Generations: Geri & Marty Brownstein

When a fellow dentist asked Marty if he would like to meet “a nice Jewish girl,” Marty got interested.  It was 1954 and he had returned from Japan where he served as a dentist in the Marines.  He was stationed on Treasure Island in the San Francisco Bay. Soon after, Marty and Geri went on a blind date and within a year they were married and living in San Francisco.

Marty and Geri both came from religious homes; Marty grew up in an Orthodox family in Queens, and Geri came from a Conservative family in the Richmond district.  It was important to them to keep a strong religious affiliation and Jewish home.  After they were married, they moved to Sausalito where Marty opened his dental practice, and Geri was working as a physician’s assistant in San Francisco.  In 1957 their first son, Howard, was born, and two years later their second son, Larry, was born and they moved to Larkspur with their growing family.

It was around this time they heard about a meeting at the JCC in San Rafael to determine  if there was enough interest in forming the first synagogue in Marin County.  Concurrently there was another group of men already interviewing potential rabbis, which resulted in the eventual hiring of Rabbi Morton Hoffman.  After much discussion, Rabbi Hoffman recommended they join URJ and Congregation Rodef Sholom was on the map.

Through the years, the Brownsteins have been dedicated members.  They have made Judaism and Rodef Sholom a central focus of their religious and social lives.  Shortly after joining, they found themselves among several other new families and they formed a “young marrieds” group, spending much of their social time together.  Many of them are still friends to this day.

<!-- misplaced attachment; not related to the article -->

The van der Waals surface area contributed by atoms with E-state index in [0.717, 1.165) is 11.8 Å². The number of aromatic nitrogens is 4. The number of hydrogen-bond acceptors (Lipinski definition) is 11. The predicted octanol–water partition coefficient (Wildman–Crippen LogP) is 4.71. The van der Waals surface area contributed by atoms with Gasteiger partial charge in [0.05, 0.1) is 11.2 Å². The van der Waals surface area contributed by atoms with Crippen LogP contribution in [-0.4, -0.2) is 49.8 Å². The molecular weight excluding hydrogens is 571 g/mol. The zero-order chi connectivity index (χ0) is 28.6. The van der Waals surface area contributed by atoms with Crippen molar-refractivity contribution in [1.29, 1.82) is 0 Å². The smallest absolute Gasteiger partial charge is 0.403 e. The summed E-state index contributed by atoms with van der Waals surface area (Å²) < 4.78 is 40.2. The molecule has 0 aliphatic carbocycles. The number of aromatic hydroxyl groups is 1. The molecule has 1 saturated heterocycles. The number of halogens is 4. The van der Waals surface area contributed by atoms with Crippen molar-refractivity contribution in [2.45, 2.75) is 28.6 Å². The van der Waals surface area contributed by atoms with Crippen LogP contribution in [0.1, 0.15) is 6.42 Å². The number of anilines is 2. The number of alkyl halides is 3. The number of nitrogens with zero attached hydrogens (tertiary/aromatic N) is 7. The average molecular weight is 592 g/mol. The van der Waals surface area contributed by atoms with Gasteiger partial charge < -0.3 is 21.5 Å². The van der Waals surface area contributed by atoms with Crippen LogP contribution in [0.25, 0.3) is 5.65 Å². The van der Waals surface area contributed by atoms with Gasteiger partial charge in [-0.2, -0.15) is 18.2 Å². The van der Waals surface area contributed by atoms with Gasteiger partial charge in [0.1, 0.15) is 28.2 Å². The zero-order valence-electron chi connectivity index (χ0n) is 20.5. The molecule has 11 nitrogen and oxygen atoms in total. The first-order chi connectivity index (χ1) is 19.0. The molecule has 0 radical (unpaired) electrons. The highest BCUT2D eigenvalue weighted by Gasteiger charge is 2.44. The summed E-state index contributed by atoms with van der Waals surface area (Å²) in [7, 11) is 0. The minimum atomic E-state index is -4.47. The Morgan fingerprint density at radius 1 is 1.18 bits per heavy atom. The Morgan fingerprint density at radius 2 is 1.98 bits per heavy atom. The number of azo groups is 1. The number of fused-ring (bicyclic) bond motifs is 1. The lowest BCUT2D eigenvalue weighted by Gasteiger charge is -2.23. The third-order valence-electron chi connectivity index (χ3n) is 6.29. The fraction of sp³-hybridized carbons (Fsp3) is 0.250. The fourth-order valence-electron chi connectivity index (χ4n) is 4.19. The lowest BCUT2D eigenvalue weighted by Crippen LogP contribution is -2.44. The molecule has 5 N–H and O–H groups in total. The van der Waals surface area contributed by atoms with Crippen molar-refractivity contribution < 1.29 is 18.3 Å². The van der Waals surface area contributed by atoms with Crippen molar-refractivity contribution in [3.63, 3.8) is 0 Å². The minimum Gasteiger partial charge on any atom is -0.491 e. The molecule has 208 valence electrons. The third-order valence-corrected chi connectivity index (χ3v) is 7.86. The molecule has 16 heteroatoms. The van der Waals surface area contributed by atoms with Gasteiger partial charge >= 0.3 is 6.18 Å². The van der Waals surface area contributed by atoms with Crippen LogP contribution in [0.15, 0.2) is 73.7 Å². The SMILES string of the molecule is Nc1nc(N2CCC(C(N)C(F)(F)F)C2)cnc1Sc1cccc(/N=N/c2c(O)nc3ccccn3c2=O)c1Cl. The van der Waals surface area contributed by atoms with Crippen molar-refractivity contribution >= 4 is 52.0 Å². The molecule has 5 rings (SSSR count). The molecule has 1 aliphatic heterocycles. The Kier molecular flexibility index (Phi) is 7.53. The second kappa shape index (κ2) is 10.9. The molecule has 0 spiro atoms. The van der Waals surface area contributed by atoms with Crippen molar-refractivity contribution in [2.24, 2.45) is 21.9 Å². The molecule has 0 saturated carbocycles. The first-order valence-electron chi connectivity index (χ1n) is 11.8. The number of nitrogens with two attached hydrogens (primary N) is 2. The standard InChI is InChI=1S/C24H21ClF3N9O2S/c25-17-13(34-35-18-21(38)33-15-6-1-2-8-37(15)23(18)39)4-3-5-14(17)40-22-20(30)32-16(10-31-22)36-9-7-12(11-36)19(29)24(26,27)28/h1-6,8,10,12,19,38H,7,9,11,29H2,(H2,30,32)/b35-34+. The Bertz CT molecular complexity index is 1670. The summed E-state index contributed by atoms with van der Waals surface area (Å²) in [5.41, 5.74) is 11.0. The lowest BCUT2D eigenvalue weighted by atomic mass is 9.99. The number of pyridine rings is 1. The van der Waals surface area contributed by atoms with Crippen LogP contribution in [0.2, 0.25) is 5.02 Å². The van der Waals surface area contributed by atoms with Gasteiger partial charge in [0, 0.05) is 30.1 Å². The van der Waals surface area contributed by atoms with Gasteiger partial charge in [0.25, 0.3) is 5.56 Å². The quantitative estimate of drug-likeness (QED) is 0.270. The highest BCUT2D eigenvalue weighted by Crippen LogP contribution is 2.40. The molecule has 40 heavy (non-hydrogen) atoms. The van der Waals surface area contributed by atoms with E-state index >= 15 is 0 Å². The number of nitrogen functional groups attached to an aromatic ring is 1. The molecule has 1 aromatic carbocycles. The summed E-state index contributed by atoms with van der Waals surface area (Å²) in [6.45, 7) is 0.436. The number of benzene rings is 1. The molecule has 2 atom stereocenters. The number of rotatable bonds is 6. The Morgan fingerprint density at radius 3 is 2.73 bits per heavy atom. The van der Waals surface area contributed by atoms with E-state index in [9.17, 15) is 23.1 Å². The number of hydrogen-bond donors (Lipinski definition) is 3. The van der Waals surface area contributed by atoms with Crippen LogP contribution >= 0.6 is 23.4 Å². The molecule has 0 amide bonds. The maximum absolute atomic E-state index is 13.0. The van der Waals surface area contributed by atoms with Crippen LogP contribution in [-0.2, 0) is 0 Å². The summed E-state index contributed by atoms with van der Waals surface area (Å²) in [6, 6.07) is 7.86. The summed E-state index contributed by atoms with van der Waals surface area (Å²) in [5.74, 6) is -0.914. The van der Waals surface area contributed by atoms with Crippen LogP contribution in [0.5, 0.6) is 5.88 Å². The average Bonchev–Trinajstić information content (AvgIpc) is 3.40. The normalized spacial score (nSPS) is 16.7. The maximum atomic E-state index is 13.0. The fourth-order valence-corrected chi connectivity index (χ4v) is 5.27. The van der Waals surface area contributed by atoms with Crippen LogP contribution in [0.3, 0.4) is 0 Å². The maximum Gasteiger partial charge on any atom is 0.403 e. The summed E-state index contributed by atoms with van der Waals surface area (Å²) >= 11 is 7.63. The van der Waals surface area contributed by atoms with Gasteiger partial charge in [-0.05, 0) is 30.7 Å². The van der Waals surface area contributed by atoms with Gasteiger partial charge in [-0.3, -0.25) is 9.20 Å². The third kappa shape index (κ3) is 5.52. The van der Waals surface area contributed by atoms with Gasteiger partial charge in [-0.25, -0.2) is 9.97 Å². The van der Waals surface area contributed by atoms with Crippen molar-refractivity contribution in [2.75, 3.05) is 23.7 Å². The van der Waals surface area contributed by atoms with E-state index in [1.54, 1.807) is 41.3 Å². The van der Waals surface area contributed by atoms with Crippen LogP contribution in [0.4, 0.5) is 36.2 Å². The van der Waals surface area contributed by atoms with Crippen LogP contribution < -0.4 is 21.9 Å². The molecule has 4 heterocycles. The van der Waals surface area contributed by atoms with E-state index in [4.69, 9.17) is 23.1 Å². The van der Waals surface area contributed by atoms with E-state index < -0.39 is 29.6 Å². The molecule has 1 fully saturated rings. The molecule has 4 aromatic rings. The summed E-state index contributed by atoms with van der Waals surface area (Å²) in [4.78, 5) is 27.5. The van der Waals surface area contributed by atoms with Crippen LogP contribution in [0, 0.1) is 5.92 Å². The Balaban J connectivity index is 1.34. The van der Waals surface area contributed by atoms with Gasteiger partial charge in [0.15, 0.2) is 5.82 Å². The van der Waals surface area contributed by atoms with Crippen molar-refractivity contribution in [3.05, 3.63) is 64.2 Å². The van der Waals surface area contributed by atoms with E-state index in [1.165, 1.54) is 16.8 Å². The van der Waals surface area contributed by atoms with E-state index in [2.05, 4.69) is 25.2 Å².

Over the years Marty has served two terms on the Board of Directors and on rabbi search committees, and Geri was active in the Women of Rodef Sholom.

Vacations also reflected their commitment to tikkun olam. They made eight month-long trips to Israel and the emphasize, these were not all "sight-seeing vacations. For four of them they stayed at kibbutz Bet Ha’Emek in the upper Galilee where Marty volunteered his services as a dentist, and Geri did any task she was asked to do. They loved the spirit of Zionism on the kibbutz where everything was shared.

Having been temple members for nearly 60 years, they’ve seen the congregation grow and evolve to reflect the changing times and the influence of our clergy and staff.  They explained how Rodef Sholom has kept its character: Rabbi Barenbaum was a strong and nurturing presence, Rabbi Friedman has grown before everyone’s eyes to be a most dedicated leader and agent for social justice, and Cantor David is an adored hazzen with a most beautiful voice.

When asked what advice they have to pass on, they concurred:  “Make sure there’s a Jewish environment and life in Marin for generations to come, and ensure there’s a congregation for our children and grandchildren with rituals and social life as integral parts of the community.”